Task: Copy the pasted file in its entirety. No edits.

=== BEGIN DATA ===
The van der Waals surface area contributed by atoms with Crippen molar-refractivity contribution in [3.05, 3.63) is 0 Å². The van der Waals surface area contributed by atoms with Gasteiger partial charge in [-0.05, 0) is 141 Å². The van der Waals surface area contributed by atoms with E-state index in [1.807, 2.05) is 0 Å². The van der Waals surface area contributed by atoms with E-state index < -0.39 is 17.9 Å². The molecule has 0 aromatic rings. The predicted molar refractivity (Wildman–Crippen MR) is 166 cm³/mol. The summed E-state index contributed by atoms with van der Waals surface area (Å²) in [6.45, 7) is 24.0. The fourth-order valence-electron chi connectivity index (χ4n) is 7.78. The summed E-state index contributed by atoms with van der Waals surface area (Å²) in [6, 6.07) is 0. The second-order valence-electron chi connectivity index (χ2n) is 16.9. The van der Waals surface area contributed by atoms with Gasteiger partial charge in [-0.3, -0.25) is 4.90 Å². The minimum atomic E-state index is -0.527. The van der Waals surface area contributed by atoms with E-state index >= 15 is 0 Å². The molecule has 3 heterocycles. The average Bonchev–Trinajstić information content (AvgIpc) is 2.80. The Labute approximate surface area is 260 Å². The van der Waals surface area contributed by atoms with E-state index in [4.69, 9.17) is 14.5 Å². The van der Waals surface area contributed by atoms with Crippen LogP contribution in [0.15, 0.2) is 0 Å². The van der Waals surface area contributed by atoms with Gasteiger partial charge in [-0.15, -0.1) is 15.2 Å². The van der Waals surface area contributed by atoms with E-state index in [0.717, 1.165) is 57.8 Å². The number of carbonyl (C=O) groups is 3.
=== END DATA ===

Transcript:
The van der Waals surface area contributed by atoms with Crippen molar-refractivity contribution in [3.05, 3.63) is 0 Å². The van der Waals surface area contributed by atoms with Gasteiger partial charge in [-0.05, 0) is 141 Å². The van der Waals surface area contributed by atoms with E-state index in [1.807, 2.05) is 0 Å². The van der Waals surface area contributed by atoms with E-state index < -0.39 is 17.9 Å². The molecule has 0 aromatic rings. The predicted molar refractivity (Wildman–Crippen MR) is 166 cm³/mol. The summed E-state index contributed by atoms with van der Waals surface area (Å²) in [6.45, 7) is 24.0. The fourth-order valence-electron chi connectivity index (χ4n) is 7.78. The summed E-state index contributed by atoms with van der Waals surface area (Å²) in [6, 6.07) is 0. The second-order valence-electron chi connectivity index (χ2n) is 16.9. The van der Waals surface area contributed by atoms with Gasteiger partial charge in [-0.3, -0.25) is 4.90 Å². The minimum atomic E-state index is -0.527. The van der Waals surface area contributed by atoms with E-state index >= 15 is 0 Å². The molecule has 3 heterocycles. The average Bonchev–Trinajstić information content (AvgIpc) is 2.80. The Labute approximate surface area is 260 Å². The van der Waals surface area contributed by atoms with E-state index in [4.69, 9.17) is 14.5 Å². The van der Waals surface area contributed by atoms with Crippen LogP contribution in [0.15, 0.2) is 0 Å². The van der Waals surface area contributed by atoms with Gasteiger partial charge in [-0.15, -0.1) is 15.2 Å². The van der Waals surface area contributed by atoms with E-state index in [0.717, 1.165) is 57.8 Å². The number of carbonyl (C=O) groups is 3.